• Giddens, A 2002, Runaway World; How Globalization is Reshaping our Lives, Profile Books, London.
  • Bauman, Z 2000, Liquid Modernity, Polity, Cambridge.
  • Marx, K & Engels, F 1983, The Communist Manifesto, Penguin, London.
  • Berman M 1982 All That Is Solid Melts into Air: The Experience of Modernity, Verso, London
  • Bell, D 1974, The Coming of the Post-Industrial Society. Harper Colophon, New York.
  • Castells, M 1996, The Rise of the Network Society, Blackwell Publishing, Oxford.
  • Castells, M 2000, ‘Toward a Sociology of the Network Society,’ Contemporary Sociology, vol. 29, no. 5, pp. 693-699.
  • Urry, J 2007, Mobilities, Polity, Cambridge.
  • Beck, U 1992, Risk Society: Towards a New Modernity, London, Sage.
  • Wimmer, J & Quandt, T 2006, ‘Living in the Risk Society: An Interview with Ulrich Beck,’ Journalism Studies, vol. 7, no. 2, pp. 336-347.
  • Wimmer, A & Schiller, NG 2002, ‘Methodological nationalism and beyond: nation-state building, migration and the social sciences’, Global Networks, vol. 2, no. 4, pp. 301-334.
  • Robertson, R 2012, ‘Globalisation or globalization?’ The Journal of International Communication, vol. 18, no. 2, pp. 191-208.
  • Sassen, S 2001, The Global City: New York, London, Tokyo, 2nd edn, Princeton University Press, Princeton.
  • Sassen, S 2005, ‘The Global City: Introducing A Concept,’ Brown Journal of World Affairs, vol. 11, no. 2, pp. 27-43.
  • Calhoun, C 2007, Nations Matter: Culture, History, and the Cosmopolitan Dream, Routledge: Oxon.
  • Pieterse, JN 2009, Globalization and Culture: Global Melange, 2nd edn, Roman and Littlefield, Lanham, MD
  • Lipset, SM 1959, ‘Some Social Requisites of Democracy’, American Political Science Review, vol. 53, no. 1, pp. 69-105.
  • Parsons, T 1966, Societies: Evolutionary and Comparative Perspectives, Prentice Hall, Englewood Cliffs, NJ.
  • Parsons T 1985, Talcott Parsons on Institutions and Social Evolution: Selected Writings, Leon H Mayhew (ed.), Chicago University Press, Chicago.
  • Cardoso, FH & Faletto, E 1979, Dependency and Development in Latin America, trans. Marjory Mattingly Urquidi, University of Califronia Press, Berkeley.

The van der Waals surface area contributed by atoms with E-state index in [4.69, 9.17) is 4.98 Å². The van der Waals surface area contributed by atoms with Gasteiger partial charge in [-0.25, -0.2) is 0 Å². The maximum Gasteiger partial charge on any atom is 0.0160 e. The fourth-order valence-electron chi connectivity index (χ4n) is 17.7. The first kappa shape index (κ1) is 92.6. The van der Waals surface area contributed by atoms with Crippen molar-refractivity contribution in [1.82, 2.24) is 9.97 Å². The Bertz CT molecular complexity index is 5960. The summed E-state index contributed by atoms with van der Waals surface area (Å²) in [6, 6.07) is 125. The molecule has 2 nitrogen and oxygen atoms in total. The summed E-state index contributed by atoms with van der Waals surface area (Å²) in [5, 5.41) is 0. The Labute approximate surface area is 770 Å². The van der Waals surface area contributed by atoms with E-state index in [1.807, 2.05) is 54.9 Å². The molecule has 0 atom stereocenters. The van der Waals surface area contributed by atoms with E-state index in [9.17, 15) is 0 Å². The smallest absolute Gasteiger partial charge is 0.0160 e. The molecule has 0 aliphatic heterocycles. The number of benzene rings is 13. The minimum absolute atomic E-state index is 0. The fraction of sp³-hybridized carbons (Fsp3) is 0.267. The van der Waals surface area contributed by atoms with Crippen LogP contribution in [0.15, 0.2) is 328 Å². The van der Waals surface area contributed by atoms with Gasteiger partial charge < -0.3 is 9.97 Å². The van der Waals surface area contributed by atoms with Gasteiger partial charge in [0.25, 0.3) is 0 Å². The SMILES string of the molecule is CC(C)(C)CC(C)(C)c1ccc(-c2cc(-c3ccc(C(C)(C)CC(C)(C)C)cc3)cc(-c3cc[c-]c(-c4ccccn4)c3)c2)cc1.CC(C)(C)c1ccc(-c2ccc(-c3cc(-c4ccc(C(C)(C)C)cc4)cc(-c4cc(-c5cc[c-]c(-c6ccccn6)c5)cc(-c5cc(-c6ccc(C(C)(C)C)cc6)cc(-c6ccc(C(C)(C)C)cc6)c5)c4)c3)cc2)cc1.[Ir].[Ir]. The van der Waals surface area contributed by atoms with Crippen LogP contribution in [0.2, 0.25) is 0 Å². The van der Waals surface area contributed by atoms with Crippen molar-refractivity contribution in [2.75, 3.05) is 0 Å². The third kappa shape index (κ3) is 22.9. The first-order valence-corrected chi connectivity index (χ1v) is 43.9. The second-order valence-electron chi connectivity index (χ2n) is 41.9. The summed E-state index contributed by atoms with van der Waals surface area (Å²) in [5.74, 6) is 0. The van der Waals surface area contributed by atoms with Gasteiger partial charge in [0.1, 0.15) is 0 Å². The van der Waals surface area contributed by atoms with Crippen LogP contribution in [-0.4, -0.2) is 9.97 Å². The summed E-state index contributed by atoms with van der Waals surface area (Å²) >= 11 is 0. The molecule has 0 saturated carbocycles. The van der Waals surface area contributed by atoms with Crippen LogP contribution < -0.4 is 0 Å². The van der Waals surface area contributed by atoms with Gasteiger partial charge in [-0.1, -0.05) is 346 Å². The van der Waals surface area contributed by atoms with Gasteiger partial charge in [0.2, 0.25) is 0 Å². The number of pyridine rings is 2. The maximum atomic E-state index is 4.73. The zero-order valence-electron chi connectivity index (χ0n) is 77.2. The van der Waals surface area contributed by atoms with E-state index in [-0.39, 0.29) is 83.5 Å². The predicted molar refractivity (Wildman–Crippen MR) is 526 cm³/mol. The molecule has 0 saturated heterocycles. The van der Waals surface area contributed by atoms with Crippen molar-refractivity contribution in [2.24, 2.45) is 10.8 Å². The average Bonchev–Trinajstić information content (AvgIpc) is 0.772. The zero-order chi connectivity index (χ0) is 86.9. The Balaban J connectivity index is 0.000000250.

• Wallerstein, I 1974, ‘The Rise and Future Demise of the World Capitalist System: Concepts for Comparative Analysis’, Comparative Studies in Society and History, vol. 16, no. 4, pp. 387-415.
  • Schiller, H 1976, Communication and Cultural Domination, International Arts and Sciences Press, White Plains, NY.

Contemporary Articles

  • MacDonald L & Muldoon P 2006, ‘Globalization, neoliberalism and the struggle for indigenous citizenship’, Australian Journal of Political Science, vol. 41, no. 2, pp. 209-223.

Discusses both positive and negative impacts of globalization on Indigenous Australians.

  • Alvarez, L 2008, ‘Reggae rhythms in dignity’s diaspora: globalization, indigenous identity, and the circulation of cultural struggle’, Popular Music and Society, vol. 31, no. 5, pp. 575-597.

This is an interesting article on the globalization of reggae music and its uptake by various different indigenous groups, including Native Americans, Maoris, Aborigines, and Pacific Islanders. Useful example to demonstrate the emergence of a global indigenous culture.

  • Beck, U & Sznaider, N 2006, ‘Unpacking cosmopolitanism for the social sciences: a research agenda’, British Journal of Sociology, vol. 56, no. 1, pp. 1-12.

Useful discussion of the practical implications of methodological cosmopolitanism.

  • Giulianotti, R & Robertson, R 2007, ‘Forms of Glocalization: Globalization and the Migration Strategies of Scottish Football Fans in North America’, Sociology, vol. 41, no. 1, pp. 133-152. 

Good concrete example of the glocalization concept.

  • Mills, M & Blossfeld, H 2003, ‘Globalization, uncertainty and changes in early life courses’, Zeitschrift für Erziehungswissenschaft, vol. 6, no. 2, pp. 188-218.

Discussion of how the benefits/drawbacks of globalisation can be unevenly distributed in societies. Links to discussion of risk in the chapter.

  • Bartelson, J 2000, ‘Three Concepts of Globalization. International Sociology15(2), 180–196

Discusses different concepts of globalization, specifically from a sociological perspective. Cites many authors mentioned in this chapter. 

  • Meyer, JW 2000, ’Globalization: Sources and Effects on National States and Societies’, International Sociology, vol. 15, no. 2, pp. 233-248. 

Clear discussion of the various consequences of globalization re: nation-states. Engages with the idea of glocalization.

  • Turner, BS 2007, ‘The Enclave Society: Towards a Sociology of Immobility’, European Journal of Social Theory, vol. 10,  no. 2, pp. 287-304.

Good example of the argument that place is still relevant.

  • Urry, J 2010, ‘Mobile Sociology’, British Journal of Sociology, vol. 61, no. s1, pp. 347-366.

Detailed account of the mobilities approach.

  • Marsh, R 2014, ‘Modernization Theory, Then and Now’, Comparative Sociology, vol. 13, no. 3, pp. 261-283.

Gives a clear overview of modernization theory, and presents a good discussion of its many contemporary iterations.

  • Sassen, S 2004, ‘Local Actors in Global Politics’, Current Sociology, vol. 52, no. 4, pp. 649-670.

Useful piece by Sassen. Very approachable.

  • Castles, S 2003, ‘Towards a Sociology of Forced Migration and Social Transformation,’ Sociology, vol. 37, no. 1, pp. 13-34.  

Another approachable piece on the topic of immigration flows.